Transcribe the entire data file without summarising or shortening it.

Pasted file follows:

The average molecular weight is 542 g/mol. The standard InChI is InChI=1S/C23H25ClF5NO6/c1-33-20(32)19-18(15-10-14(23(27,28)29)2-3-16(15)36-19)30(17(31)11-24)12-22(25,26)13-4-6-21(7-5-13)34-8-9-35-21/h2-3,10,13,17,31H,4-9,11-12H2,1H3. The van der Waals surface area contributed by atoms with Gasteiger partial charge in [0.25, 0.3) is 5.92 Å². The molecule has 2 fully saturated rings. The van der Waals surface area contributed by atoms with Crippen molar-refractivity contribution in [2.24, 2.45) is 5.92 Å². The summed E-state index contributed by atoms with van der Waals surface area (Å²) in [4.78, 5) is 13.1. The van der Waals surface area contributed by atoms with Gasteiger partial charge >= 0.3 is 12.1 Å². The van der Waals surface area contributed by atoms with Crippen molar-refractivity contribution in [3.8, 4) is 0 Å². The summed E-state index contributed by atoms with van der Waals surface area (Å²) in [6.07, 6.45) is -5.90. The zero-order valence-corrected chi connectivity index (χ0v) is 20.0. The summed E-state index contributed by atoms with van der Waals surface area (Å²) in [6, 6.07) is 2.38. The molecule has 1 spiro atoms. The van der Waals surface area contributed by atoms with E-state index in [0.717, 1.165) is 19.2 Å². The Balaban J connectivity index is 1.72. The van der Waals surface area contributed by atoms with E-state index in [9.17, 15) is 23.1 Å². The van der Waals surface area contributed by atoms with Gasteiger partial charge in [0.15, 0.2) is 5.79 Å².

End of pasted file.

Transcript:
The average molecular weight is 542 g/mol. The standard InChI is InChI=1S/C23H25ClF5NO6/c1-33-20(32)19-18(15-10-14(23(27,28)29)2-3-16(15)36-19)30(17(31)11-24)12-22(25,26)13-4-6-21(7-5-13)34-8-9-35-21/h2-3,10,13,17,31H,4-9,11-12H2,1H3. The van der Waals surface area contributed by atoms with Gasteiger partial charge in [0.25, 0.3) is 5.92 Å². The molecule has 2 fully saturated rings. The van der Waals surface area contributed by atoms with Crippen molar-refractivity contribution in [2.24, 2.45) is 5.92 Å². The summed E-state index contributed by atoms with van der Waals surface area (Å²) in [4.78, 5) is 13.1. The van der Waals surface area contributed by atoms with Gasteiger partial charge >= 0.3 is 12.1 Å². The van der Waals surface area contributed by atoms with Crippen molar-refractivity contribution in [3.8, 4) is 0 Å². The summed E-state index contributed by atoms with van der Waals surface area (Å²) in [6.07, 6.45) is -5.90. The zero-order valence-corrected chi connectivity index (χ0v) is 20.0. The summed E-state index contributed by atoms with van der Waals surface area (Å²) in [6, 6.07) is 2.38. The molecule has 1 spiro atoms. The van der Waals surface area contributed by atoms with E-state index in [0.717, 1.165) is 19.2 Å². The Balaban J connectivity index is 1.72. The van der Waals surface area contributed by atoms with E-state index in [9.17, 15) is 23.1 Å². The van der Waals surface area contributed by atoms with Gasteiger partial charge in [0.15, 0.2) is 5.79 Å².